Bettering emergency response for a safer future.

Life Preservation Technologies (LPT), a team with deep global expertise in emergency response protocol and medical devices, sought to create a smart medical bag to better equip those responding to severe incidents such as terror attacks and natural disasters. Together, 10XBeta and LPT developed the LPTv1 bag in response to both their vision and requests from industry experts for optimization, improved safety, and better documentation methods.



Beginning with an initial concept, 10XBeta worked with the LPT team to capture the complete product vision and desired user experience, and later translated workshop findings into User Research objectives.

10XBeta completed over 50 hours of user interviews and focus groups with elite military personnel and first responder teams from around the world, including fire chiefs, EMTs, flight nurses, and others, to better understand what responding to a Mass Casualty Incident (MCI) entails. Throughout the research, concerns surrounded current bag designs and the immense need to rethink organization and ease-of-use. Users also highlighted the dangerous situations they often find themselves in when responding to an incident, such as active shooters, explosives, and more. Working with the LPT team, insights were prioritized to create a set of design guidelines and principles that aligned with user research and the founding team’s product goals.

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Design Guidelines

  1. Organization & Ease-of-Use

  2. Modularity & Storage

  3. Two-Way Communication

  4. Documentation & Record-Keeping

  5. Individual Safety

  6. Lightweight & Durable

Once both teams aligned on the design guidelines, 10XBeta began form and function studies while researching parallel emerging technologies that might serve objectives.



The Brand

In tandem with bag development, 10XBeta worked to design a brand that would serve LPT as a company, easily transitioning from the bag to all future product offerings. Using Life Preservation Technologies as a starting point, the team focused and built on the brand name of the company—LPT. The kit itself is known as the V01, implying that it is LPT’s first entry into the market they’re creating—smart, integrated, superior medical-responder equipment.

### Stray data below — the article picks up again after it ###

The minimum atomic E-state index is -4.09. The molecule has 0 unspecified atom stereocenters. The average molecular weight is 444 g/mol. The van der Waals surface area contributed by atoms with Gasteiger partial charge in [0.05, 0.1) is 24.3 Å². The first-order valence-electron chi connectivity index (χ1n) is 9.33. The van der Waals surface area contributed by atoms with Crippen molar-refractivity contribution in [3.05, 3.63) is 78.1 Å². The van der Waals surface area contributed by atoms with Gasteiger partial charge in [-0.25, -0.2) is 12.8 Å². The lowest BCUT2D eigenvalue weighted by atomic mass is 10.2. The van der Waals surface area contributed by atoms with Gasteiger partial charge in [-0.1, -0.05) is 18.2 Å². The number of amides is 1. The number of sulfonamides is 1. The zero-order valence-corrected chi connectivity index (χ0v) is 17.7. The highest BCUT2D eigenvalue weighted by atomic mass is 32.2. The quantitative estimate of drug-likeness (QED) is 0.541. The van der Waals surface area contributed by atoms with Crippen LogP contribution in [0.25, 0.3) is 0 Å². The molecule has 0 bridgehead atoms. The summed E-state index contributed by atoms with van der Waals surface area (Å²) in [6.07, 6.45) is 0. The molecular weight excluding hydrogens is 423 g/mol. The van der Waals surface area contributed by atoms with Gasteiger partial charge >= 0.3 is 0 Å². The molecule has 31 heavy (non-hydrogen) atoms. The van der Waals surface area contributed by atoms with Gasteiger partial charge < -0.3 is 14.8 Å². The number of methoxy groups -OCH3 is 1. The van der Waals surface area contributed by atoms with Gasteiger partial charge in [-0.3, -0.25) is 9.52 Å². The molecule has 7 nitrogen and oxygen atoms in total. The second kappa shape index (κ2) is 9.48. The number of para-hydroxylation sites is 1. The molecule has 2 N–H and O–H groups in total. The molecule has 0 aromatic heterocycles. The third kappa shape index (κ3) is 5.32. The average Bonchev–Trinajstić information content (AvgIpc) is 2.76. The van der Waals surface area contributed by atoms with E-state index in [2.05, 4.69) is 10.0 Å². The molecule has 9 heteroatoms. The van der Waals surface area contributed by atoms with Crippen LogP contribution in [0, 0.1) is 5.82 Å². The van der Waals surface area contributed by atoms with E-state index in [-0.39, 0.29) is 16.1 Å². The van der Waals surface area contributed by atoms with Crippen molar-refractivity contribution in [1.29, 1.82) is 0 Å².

The primary goal was to create a brand that felt more technical, rugged, and trustworthy, while remaining flexible for future applications. To ensure universal recognition of the first responder at the scene of an event, the Star of Life and bold, large white MEDIC graphics were chosen as symbols. Lastly, brand, graphics, and coloring were developed to ensure the bag was recognizable to onlookers, day and night, at first glance.

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"EMT bags definitely get confusing…
 everything just explodes when we get CPR
 calls…lots of different types of equipment."

Responding to emergency situations often requires a set of basic supplies to survey and secure the scene, then triage and provide care to those who are most in need. The LPTv1 would need to house the equipment to allow for such user scenarios while being durable yet lightweight. The target internal volume was calculated based on what the necessary medical aid items for a mass casualty event and what would be most comfortable for the user. The team also designed an internal organization system that incorporated weight distribution, modularity, and color coding for the user, allowing each item to be accessed effectively, relative to how frequent an item is used.

As the macro form took shape, the team began designing and developing the internal electronics and internal structure to test assumptions. Layered on top of the structure were various forms of visual and audio geared toward keeping the user safe and aware. Visual or audible feedback, such as buttons to control LED states, internal guiding lights for night visibility, and air quality readouts, help to accomplish this.

Externally, visibility of the first responder was paramount. The team tested a variety of designs and materials to best achieve a solid light band to span the length of the bag. By creating a custom light guide that reflected LED light strips, the team was able to achieve a solid light glow with a low profile.



It was important to the LPTv1 team to include a beacon that would allow users to extend and illuminate the scene, while documenting the scene for later use in deconstructing, analysis, and training. Once the desired form was finalized, the team worked to layer in electronics, which included a button-controllable audiovisual siren, GPS localization with WiFi + LTE position streaming, 360-degree video capture atop the beacon pole with WiFi + LTE streaming, and a multi-gas sensor module with WiFi + LTE data streaming.


The final set of bags was created using custom vacuum forms to produce the durable shell components. The metal frame and end caps were formed by our manufacturing partners and later fitted with electronics at 10XBeta in New York. Once components were ready to go, 10XBeta partnered with Wearable Media to determine optimal patterning and to complete final fabrication.

With initial prototypes first introduced in 2018, the LPTv1 design is widely recognized by the industry as a must-have piece of equipment. The LPT team is actively fundraising and demoing the bags worldwide at anti-terror and military exhibitions.











10XBeta Product Development
Double Take Labs Electronics & Software Engineering
Wearable Media Soft Goods Fabrication
Antfood Sound Engineering